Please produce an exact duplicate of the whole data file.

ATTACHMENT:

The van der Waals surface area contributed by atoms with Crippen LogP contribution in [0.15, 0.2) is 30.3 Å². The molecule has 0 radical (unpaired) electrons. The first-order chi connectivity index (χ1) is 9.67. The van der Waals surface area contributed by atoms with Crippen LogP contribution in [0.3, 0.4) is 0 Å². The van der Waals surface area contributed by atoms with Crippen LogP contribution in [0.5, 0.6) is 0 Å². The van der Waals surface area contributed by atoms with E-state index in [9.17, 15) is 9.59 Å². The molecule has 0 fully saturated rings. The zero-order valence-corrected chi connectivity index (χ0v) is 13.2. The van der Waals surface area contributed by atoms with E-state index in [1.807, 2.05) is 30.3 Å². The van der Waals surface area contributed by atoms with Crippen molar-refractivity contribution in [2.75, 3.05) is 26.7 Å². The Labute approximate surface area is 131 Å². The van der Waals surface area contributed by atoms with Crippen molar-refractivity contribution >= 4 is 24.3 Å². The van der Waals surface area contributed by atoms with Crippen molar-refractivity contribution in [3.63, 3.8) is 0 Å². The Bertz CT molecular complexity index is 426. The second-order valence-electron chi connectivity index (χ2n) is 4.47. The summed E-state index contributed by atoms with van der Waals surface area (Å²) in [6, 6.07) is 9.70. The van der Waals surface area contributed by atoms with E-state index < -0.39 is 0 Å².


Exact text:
The van der Waals surface area contributed by atoms with Crippen LogP contribution in [0.15, 0.2) is 30.3 Å². The molecule has 0 radical (unpaired) electrons. The first-order chi connectivity index (χ1) is 9.67. The van der Waals surface area contributed by atoms with Crippen LogP contribution in [0.3, 0.4) is 0 Å². The van der Waals surface area contributed by atoms with Crippen LogP contribution in [0.5, 0.6) is 0 Å². The van der Waals surface area contributed by atoms with E-state index in [9.17, 15) is 9.59 Å². The molecule has 0 fully saturated rings. The zero-order valence-corrected chi connectivity index (χ0v) is 13.2. The van der Waals surface area contributed by atoms with E-state index in [1.807, 2.05) is 30.3 Å². The van der Waals surface area contributed by atoms with Crippen molar-refractivity contribution in [2.75, 3.05) is 26.7 Å². The Labute approximate surface area is 131 Å². The van der Waals surface area contributed by atoms with Crippen molar-refractivity contribution >= 4 is 24.3 Å². The van der Waals surface area contributed by atoms with Crippen molar-refractivity contribution in [3.63, 3.8) is 0 Å². The Bertz CT molecular complexity index is 426. The second-order valence-electron chi connectivity index (χ2n) is 4.47. The summed E-state index contributed by atoms with van der Waals surface area (Å²) in [6, 6.07) is 9.70. The van der Waals surface area contributed by atoms with E-state index < -0.39 is 0 Å².